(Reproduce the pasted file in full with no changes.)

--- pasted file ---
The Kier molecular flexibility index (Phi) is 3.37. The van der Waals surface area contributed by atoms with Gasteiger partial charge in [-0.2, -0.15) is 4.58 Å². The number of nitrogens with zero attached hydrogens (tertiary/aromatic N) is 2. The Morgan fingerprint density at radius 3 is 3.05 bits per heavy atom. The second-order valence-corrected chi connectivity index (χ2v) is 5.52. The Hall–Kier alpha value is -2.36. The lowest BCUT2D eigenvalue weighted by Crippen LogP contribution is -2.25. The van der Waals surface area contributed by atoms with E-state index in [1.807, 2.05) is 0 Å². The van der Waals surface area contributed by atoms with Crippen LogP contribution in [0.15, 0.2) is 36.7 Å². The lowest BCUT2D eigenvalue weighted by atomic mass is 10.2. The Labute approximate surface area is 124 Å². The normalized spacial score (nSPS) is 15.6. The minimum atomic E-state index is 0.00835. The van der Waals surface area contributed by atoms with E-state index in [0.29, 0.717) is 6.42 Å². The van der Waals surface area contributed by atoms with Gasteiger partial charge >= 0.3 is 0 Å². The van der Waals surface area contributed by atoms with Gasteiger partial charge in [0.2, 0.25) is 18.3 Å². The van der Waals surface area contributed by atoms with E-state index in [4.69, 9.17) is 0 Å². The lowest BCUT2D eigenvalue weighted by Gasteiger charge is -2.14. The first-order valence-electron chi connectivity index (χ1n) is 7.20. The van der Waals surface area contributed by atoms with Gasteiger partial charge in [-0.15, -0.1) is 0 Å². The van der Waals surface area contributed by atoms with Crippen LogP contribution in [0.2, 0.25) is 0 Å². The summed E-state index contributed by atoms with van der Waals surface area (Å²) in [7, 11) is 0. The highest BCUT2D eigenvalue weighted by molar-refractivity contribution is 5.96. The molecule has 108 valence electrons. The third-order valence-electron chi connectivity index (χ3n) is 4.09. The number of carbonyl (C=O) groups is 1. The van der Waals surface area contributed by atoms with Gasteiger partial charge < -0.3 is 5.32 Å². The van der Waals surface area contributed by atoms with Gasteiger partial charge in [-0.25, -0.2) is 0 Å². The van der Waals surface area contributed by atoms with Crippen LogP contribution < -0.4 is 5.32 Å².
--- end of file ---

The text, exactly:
The Kier molecular flexibility index (Phi) is 3.37. The van der Waals surface area contributed by atoms with Gasteiger partial charge in [-0.2, -0.15) is 4.58 Å². The number of nitrogens with zero attached hydrogens (tertiary/aromatic N) is 2. The Morgan fingerprint density at radius 3 is 3.05 bits per heavy atom. The second-order valence-corrected chi connectivity index (χ2v) is 5.52. The Hall–Kier alpha value is -2.36. The lowest BCUT2D eigenvalue weighted by Crippen LogP contribution is -2.25. The van der Waals surface area contributed by atoms with E-state index in [1.807, 2.05) is 0 Å². The van der Waals surface area contributed by atoms with Crippen LogP contribution in [0.15, 0.2) is 36.7 Å². The lowest BCUT2D eigenvalue weighted by atomic mass is 10.2. The Labute approximate surface area is 124 Å². The normalized spacial score (nSPS) is 15.6. The minimum atomic E-state index is 0.00835. The van der Waals surface area contributed by atoms with E-state index in [0.29, 0.717) is 6.42 Å². The van der Waals surface area contributed by atoms with Gasteiger partial charge >= 0.3 is 0 Å². The van der Waals surface area contributed by atoms with Gasteiger partial charge in [0.2, 0.25) is 18.3 Å². The van der Waals surface area contributed by atoms with E-state index in [4.69, 9.17) is 0 Å². The lowest BCUT2D eigenvalue weighted by Gasteiger charge is -2.14. The first-order valence-electron chi connectivity index (χ1n) is 7.20. The van der Waals surface area contributed by atoms with Gasteiger partial charge in [-0.15, -0.1) is 0 Å². The van der Waals surface area contributed by atoms with Crippen LogP contribution in [0.2, 0.25) is 0 Å². The summed E-state index contributed by atoms with van der Waals surface area (Å²) in [7, 11) is 0. The highest BCUT2D eigenvalue weighted by molar-refractivity contribution is 5.96. The molecule has 108 valence electrons. The third-order valence-electron chi connectivity index (χ3n) is 4.09. The number of carbonyl (C=O) groups is 1. The van der Waals surface area contributed by atoms with Gasteiger partial charge < -0.3 is 5.32 Å². The van der Waals surface area contributed by atoms with Gasteiger partial charge in [-0.25, -0.2) is 0 Å². The van der Waals surface area contributed by atoms with Crippen LogP contribution < -0.4 is 5.32 Å².